Right now, it seems working as a developer for Ubisoft isn’t such a terrible thing. Sure, there’s the major crunch time I’m sure the company presses down when it comes to the closing weeks of an Assassin’s Creed‘s development cycle, but the studio is doing some solid things for the creativity of its workers.
In a recent interview with The Guardian, Ubisoft CEO Yves Guillemot offered that the company no longer requires its internal studios to pitch low cost games to them. That’s right, they can just start development on their inexpensive oddballs if they want, and Ubisoft will say yes if the price is low enough.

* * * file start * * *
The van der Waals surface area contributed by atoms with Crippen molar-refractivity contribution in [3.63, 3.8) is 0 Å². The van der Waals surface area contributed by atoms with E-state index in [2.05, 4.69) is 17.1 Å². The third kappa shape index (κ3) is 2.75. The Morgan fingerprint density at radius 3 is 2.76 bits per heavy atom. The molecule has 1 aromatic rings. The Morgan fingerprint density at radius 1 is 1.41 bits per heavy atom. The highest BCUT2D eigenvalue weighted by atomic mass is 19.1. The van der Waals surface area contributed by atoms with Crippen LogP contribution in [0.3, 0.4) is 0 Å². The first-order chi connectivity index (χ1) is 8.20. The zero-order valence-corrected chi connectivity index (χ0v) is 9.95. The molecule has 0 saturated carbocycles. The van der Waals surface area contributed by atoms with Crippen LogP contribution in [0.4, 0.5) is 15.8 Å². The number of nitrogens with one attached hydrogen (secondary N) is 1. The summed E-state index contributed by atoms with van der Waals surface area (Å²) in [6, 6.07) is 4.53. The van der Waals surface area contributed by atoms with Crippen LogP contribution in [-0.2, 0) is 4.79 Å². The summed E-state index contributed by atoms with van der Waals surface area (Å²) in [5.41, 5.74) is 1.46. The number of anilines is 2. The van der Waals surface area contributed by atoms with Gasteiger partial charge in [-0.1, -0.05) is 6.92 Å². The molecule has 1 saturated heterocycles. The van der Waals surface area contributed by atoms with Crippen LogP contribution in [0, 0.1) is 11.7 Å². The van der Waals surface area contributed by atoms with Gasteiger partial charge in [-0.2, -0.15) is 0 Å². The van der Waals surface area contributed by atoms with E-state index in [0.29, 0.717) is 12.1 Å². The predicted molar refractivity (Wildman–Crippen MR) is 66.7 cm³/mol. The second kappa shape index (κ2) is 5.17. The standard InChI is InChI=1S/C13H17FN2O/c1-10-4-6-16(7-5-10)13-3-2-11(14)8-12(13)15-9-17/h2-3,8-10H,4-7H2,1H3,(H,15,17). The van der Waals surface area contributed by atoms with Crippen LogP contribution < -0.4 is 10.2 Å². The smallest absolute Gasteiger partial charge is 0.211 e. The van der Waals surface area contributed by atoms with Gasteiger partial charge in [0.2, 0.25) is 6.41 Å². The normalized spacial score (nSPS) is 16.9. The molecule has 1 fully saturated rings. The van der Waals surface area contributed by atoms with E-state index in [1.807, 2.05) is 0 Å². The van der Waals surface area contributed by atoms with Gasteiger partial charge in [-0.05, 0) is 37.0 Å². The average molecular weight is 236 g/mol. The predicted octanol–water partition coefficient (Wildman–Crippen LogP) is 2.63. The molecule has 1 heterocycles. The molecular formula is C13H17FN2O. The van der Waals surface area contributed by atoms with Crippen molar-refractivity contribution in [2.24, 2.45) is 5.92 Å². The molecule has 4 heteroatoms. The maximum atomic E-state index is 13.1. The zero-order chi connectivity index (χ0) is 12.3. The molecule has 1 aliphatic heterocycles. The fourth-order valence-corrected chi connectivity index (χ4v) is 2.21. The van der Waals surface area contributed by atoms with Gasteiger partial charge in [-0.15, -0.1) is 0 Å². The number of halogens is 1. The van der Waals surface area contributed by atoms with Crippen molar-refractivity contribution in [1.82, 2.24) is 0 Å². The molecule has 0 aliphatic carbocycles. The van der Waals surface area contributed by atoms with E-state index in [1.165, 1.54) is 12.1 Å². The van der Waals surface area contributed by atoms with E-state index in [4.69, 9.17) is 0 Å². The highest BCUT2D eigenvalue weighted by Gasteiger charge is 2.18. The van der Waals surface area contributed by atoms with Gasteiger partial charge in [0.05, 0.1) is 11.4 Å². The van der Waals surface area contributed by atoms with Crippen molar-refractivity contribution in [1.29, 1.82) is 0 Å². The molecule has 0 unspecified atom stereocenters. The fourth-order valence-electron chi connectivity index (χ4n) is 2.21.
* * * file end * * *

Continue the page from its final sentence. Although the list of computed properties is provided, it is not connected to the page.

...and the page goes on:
This is awesome news not only for the hard working devs at Ubisoft looking for a creative break, but for us gamers. We’re now privy to a host of awesome new games from developers with brilliant ideas and triple A world-building experience. That all comes without the threat or fear of leaving their jobs.
What does Ubisoft consider a low-cost game? Guillemot hit that point in the interview.
“When a project costs more than $5m we need to look at it because it can go wrong. But when it’s €200,000 to €300,000, they can make all the decisions they need to to make it happen.”
That’s like $220k to $330k in USD, if you’re curious. It’s not enough to make an absolutely bonkers big game, but I could totally see stuff like Grow Home coming from this.
Here’s hoping to more inspired projects from Ubisoft. Budgets aren’t everything, after all.